We Keep Our Promises

We do what we say we’re going to do, because we know on the other side of every screen there is a living, breathing person. We create technology, but we serve humanity. Every decision we make starts and ends with the people we’re here to help.

We’re All Ears

We always listen more than we talk. Everyone should be heard and no one should ever feel ignored. What we hear, and the questions we ask drives what we create. Our best ideas come from you.

We’re Gritty With A Smile

Medicine is a 24 hour a day job. We love to dig in and we’re happy to keep going until everyone feels good. We know what’s at stake, and that’s what keeps us moving.

News & Press

Losing (and Winning) at Value-Based Care.

Losing (and Winning) at Value-Based Care.

First introduced in the mid 2000’s, value-based care was brought to the forefront of medical practice with the 2015 passage of MACRA1. Designed to treat the entire patient, both in illness and health, and reward improved health, value-based care was the antidote to a fee-for-service (FFS), solely treatment- and diagnostic-based approach to the practice of medicine. In theory, it was exactly what both doctors and patients needed to create a culture of improved health and reduce the healthcare system burden of disease. So why, then, has it failed so spectacularly thus far?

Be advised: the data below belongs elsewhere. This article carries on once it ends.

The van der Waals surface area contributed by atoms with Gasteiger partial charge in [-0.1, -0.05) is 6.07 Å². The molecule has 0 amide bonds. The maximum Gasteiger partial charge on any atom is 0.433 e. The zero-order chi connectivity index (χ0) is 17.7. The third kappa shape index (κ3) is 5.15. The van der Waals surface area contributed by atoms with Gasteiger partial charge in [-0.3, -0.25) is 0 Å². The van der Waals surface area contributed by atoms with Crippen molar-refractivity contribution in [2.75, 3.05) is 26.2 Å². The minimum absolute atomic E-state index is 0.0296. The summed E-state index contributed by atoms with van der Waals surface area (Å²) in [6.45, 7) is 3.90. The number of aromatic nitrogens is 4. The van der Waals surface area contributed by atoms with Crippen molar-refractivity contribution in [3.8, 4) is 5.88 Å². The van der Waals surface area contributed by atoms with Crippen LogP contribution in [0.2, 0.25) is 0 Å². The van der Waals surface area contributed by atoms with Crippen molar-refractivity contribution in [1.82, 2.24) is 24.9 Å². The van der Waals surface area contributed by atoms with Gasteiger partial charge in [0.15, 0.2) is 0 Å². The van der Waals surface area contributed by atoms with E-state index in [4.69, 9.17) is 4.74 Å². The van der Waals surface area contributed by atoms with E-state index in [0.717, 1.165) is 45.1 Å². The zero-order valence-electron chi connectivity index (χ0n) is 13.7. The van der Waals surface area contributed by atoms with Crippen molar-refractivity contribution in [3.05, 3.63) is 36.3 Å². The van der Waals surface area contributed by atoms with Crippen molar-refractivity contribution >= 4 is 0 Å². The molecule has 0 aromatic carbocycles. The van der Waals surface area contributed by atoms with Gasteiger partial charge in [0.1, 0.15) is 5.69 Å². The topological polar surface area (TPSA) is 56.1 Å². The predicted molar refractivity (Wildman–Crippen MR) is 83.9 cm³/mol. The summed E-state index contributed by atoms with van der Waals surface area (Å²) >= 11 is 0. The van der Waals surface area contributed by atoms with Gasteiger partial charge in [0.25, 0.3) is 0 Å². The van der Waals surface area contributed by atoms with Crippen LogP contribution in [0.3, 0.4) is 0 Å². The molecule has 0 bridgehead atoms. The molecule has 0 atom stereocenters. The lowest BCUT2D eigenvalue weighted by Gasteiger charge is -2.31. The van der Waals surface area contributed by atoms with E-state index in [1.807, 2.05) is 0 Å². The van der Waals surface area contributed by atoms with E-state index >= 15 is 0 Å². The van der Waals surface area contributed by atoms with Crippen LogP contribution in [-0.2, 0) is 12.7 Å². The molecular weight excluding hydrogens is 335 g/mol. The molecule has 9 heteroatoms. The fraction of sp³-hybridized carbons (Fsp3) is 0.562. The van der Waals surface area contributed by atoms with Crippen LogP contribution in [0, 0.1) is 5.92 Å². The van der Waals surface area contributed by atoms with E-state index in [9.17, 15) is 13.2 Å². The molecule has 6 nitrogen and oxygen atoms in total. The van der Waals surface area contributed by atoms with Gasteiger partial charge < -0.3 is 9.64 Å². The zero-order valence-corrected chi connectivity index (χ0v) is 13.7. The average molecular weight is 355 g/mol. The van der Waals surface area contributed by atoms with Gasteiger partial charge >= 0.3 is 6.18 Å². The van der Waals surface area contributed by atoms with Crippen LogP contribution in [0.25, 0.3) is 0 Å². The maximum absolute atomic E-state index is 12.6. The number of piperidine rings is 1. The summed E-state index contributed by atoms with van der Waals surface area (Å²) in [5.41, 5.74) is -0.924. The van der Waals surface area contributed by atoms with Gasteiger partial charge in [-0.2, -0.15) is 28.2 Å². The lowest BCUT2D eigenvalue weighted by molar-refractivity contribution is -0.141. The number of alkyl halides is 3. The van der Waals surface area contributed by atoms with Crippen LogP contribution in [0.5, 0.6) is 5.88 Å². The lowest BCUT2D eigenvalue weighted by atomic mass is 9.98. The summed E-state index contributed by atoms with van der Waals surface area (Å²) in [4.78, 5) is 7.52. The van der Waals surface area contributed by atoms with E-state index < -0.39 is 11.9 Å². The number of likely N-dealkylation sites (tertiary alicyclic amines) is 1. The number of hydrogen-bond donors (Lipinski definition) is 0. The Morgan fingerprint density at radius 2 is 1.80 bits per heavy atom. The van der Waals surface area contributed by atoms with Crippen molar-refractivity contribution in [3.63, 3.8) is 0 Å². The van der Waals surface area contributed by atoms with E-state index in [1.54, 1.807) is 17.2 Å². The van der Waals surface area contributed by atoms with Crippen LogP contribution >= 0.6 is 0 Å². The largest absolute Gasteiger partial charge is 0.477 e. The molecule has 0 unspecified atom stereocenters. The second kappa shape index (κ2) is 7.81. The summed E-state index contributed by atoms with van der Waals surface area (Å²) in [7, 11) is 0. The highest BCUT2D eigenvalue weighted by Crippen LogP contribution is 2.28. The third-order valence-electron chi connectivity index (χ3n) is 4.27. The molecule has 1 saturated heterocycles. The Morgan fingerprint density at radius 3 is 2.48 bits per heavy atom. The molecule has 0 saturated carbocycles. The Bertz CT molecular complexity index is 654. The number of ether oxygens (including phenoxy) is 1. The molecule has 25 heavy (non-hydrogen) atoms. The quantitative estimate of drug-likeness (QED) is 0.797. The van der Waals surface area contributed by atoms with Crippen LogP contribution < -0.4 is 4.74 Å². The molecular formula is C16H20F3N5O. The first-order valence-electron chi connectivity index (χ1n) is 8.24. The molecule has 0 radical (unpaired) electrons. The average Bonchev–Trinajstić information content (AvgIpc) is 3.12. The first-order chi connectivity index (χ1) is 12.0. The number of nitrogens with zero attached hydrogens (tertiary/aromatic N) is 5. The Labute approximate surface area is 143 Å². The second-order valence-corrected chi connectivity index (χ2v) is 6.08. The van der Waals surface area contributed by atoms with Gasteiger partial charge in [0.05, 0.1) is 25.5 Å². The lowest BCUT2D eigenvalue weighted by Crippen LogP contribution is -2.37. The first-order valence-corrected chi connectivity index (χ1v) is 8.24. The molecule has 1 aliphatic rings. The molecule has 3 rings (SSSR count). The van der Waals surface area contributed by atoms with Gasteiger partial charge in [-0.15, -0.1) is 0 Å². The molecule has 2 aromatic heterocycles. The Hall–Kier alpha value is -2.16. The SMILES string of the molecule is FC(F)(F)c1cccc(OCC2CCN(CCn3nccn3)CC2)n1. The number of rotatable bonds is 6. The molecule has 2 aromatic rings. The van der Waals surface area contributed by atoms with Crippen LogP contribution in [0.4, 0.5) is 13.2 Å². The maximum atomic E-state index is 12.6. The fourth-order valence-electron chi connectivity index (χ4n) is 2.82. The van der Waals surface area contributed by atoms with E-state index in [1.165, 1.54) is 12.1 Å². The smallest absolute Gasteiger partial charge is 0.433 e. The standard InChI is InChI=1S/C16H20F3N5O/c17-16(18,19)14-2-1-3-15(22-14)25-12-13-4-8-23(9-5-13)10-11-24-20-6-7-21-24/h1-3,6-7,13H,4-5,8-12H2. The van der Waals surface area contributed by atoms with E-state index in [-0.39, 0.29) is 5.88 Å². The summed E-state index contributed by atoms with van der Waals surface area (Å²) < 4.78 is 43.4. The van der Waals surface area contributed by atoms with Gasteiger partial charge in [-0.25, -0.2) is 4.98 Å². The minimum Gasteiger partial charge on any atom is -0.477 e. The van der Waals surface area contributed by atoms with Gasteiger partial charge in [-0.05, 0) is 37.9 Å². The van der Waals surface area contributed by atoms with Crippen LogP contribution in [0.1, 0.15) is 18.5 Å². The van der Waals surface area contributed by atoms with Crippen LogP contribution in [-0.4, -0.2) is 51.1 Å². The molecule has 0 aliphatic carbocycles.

While it’s nearly impossible to attribute just one, or even a handful of causes to the lack of traction or success for value-based care, it is possible to assess influence and recommend focused avenues for positive change. Here are a few key areas where changes could have a profound impact and lead to greater success for value-based care.

All You Need to Know about Advance Care Planning

All You Need to Know about Advance Care Planning

If you’ve been considering advance care planning (ACP), you’re in good company. More than 90 percent of Americans believe it is important to discuss the treatment and palliative options they would choose to pursue if they were to become incapacitated by medical issues in the future, according to The Conversation Project’s 2018 National Survey. Yet, they also report that only 32 percent have actually conducted these conversations.

Why? Most people don’t know where to begin. Some don’t even fully understand what advance care planning entails. But there is someone who can help: your doctor. Here’s how.

Timeliness and Data in Healthcare – Why Practice isn’t keeping up

Timeliness and Data in Healthcare – Why Practice isn’t keeping up

Data in healthcare is now essentially ubiquitous: there are mountains of it everywhere1,2,3,4,5. With the promise of tech and big data, healthcare systems snapped up technology that promised to capture all their data and provide enhanced and unprecedented insights. EHRs were pushed on physicians, claiming better data collection, organization, and utilization. And yet, very few physicians can even access real-time information, let alone derive practice-informing insight from it1. How then, do we bridge the gap from data ubiquity to real-time, meaningfully informed medical practice?